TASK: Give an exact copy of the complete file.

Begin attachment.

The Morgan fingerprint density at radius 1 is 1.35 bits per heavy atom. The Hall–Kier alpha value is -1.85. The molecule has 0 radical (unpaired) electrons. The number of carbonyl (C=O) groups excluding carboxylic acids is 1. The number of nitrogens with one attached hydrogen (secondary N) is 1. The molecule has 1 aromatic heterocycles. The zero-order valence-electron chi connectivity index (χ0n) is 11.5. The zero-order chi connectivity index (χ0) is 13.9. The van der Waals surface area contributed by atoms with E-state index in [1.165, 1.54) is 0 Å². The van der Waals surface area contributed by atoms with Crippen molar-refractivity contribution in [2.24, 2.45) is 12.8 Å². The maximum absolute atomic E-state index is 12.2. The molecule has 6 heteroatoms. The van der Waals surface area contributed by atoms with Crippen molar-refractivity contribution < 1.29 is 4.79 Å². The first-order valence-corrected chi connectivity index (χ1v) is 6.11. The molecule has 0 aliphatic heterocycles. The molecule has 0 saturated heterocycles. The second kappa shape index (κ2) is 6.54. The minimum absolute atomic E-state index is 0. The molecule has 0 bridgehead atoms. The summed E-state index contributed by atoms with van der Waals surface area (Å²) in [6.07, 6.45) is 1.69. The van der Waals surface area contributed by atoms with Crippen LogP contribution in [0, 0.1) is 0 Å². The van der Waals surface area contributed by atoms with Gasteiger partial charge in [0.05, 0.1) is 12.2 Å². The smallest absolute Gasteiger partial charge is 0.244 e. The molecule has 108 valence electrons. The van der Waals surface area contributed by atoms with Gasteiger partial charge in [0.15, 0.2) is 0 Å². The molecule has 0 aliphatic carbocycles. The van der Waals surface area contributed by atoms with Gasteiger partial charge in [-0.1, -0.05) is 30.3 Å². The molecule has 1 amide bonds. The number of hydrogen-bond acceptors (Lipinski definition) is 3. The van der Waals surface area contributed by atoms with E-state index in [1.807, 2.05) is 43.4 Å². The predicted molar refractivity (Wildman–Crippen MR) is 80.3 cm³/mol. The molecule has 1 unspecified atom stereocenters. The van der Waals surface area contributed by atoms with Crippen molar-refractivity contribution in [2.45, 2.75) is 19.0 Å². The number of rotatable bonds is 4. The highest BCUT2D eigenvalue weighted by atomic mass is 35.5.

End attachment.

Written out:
The Morgan fingerprint density at radius 1 is 1.35 bits per heavy atom. The Hall–Kier alpha value is -1.85. The molecule has 0 radical (unpaired) electrons. The number of carbonyl (C=O) groups excluding carboxylic acids is 1. The number of nitrogens with one attached hydrogen (secondary N) is 1. The molecule has 1 aromatic heterocycles. The zero-order valence-electron chi connectivity index (χ0n) is 11.5. The zero-order chi connectivity index (χ0) is 13.9. The van der Waals surface area contributed by atoms with E-state index in [1.165, 1.54) is 0 Å². The van der Waals surface area contributed by atoms with Crippen molar-refractivity contribution in [2.24, 2.45) is 12.8 Å². The maximum absolute atomic E-state index is 12.2. The molecule has 6 heteroatoms. The van der Waals surface area contributed by atoms with Crippen molar-refractivity contribution < 1.29 is 4.79 Å². The first-order valence-corrected chi connectivity index (χ1v) is 6.11. The molecule has 0 aliphatic heterocycles. The molecule has 0 saturated heterocycles. The second kappa shape index (κ2) is 6.54. The minimum absolute atomic E-state index is 0. The molecule has 0 bridgehead atoms. The summed E-state index contributed by atoms with van der Waals surface area (Å²) in [6.07, 6.45) is 1.69. The van der Waals surface area contributed by atoms with Crippen LogP contribution in [0, 0.1) is 0 Å². The van der Waals surface area contributed by atoms with Gasteiger partial charge in [0.05, 0.1) is 12.2 Å². The smallest absolute Gasteiger partial charge is 0.244 e. The molecule has 108 valence electrons. The van der Waals surface area contributed by atoms with Gasteiger partial charge in [0.15, 0.2) is 0 Å². The molecule has 0 aliphatic carbocycles. The van der Waals surface area contributed by atoms with Gasteiger partial charge in [-0.1, -0.05) is 30.3 Å². The molecule has 1 amide bonds. The number of hydrogen-bond acceptors (Lipinski definition) is 3. The van der Waals surface area contributed by atoms with E-state index in [1.807, 2.05) is 43.4 Å². The predicted molar refractivity (Wildman–Crippen MR) is 80.3 cm³/mol. The molecule has 1 unspecified atom stereocenters. The van der Waals surface area contributed by atoms with Crippen molar-refractivity contribution in [2.45, 2.75) is 19.0 Å². The number of rotatable bonds is 4. The highest BCUT2D eigenvalue weighted by atomic mass is 35.5.